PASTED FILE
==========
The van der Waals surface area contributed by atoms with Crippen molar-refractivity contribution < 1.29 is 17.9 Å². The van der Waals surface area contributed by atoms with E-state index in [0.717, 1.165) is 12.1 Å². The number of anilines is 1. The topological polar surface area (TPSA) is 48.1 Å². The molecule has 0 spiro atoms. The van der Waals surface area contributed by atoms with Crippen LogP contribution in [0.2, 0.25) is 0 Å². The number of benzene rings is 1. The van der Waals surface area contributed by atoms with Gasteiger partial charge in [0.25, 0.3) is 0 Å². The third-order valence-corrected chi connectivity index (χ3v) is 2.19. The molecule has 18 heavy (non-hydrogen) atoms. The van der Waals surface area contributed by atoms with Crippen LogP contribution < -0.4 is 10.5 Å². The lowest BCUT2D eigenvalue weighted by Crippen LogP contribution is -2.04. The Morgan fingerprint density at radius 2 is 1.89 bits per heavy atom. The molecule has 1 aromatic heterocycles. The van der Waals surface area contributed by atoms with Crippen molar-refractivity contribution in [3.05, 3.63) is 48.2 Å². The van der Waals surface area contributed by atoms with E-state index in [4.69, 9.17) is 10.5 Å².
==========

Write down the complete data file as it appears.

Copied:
The van der Waals surface area contributed by atoms with Crippen molar-refractivity contribution < 1.29 is 17.9 Å². The van der Waals surface area contributed by atoms with E-state index in [0.717, 1.165) is 12.1 Å². The number of anilines is 1. The topological polar surface area (TPSA) is 48.1 Å². The molecule has 0 spiro atoms. The van der Waals surface area contributed by atoms with Crippen LogP contribution in [0.2, 0.25) is 0 Å². The number of benzene rings is 1. The van der Waals surface area contributed by atoms with Gasteiger partial charge in [0.25, 0.3) is 0 Å². The third-order valence-corrected chi connectivity index (χ3v) is 2.19. The molecule has 18 heavy (non-hydrogen) atoms. The van der Waals surface area contributed by atoms with Crippen LogP contribution < -0.4 is 10.5 Å². The lowest BCUT2D eigenvalue weighted by Crippen LogP contribution is -2.04. The Morgan fingerprint density at radius 2 is 1.89 bits per heavy atom. The molecule has 1 aromatic heterocycles. The van der Waals surface area contributed by atoms with Crippen molar-refractivity contribution in [3.05, 3.63) is 48.2 Å². The van der Waals surface area contributed by atoms with E-state index in [4.69, 9.17) is 10.5 Å².